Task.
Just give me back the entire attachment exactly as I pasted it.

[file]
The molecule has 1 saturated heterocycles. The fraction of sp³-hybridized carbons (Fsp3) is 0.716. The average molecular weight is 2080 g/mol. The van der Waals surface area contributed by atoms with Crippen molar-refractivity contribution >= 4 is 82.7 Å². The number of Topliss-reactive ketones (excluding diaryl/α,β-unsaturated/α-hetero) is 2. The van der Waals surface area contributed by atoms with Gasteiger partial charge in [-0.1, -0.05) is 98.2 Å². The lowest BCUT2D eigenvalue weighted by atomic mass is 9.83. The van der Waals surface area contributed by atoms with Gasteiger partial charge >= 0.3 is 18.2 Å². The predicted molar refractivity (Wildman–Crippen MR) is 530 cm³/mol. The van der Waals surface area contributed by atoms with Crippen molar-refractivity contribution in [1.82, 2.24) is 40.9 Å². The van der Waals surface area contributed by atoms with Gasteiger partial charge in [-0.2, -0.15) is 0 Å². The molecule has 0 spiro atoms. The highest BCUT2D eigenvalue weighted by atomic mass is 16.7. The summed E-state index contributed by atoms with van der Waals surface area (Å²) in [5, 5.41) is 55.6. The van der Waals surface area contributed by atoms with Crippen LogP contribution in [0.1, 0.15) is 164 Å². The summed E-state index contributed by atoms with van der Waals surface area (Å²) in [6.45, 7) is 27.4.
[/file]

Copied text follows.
The molecule has 1 saturated heterocycles. The fraction of sp³-hybridized carbons (Fsp3) is 0.716. The average molecular weight is 2080 g/mol. The van der Waals surface area contributed by atoms with Crippen molar-refractivity contribution >= 4 is 82.7 Å². The number of Topliss-reactive ketones (excluding diaryl/α,β-unsaturated/α-hetero) is 2. The van der Waals surface area contributed by atoms with Gasteiger partial charge in [-0.1, -0.05) is 98.2 Å². The lowest BCUT2D eigenvalue weighted by atomic mass is 9.83. The van der Waals surface area contributed by atoms with Gasteiger partial charge >= 0.3 is 18.2 Å². The predicted molar refractivity (Wildman–Crippen MR) is 530 cm³/mol. The van der Waals surface area contributed by atoms with Crippen molar-refractivity contribution in [1.82, 2.24) is 40.9 Å². The van der Waals surface area contributed by atoms with Gasteiger partial charge in [-0.2, -0.15) is 0 Å². The molecule has 0 spiro atoms. The highest BCUT2D eigenvalue weighted by atomic mass is 16.7. The summed E-state index contributed by atoms with van der Waals surface area (Å²) in [5, 5.41) is 55.6. The van der Waals surface area contributed by atoms with Crippen LogP contribution in [0.1, 0.15) is 164 Å². The summed E-state index contributed by atoms with van der Waals surface area (Å²) in [6.45, 7) is 27.4.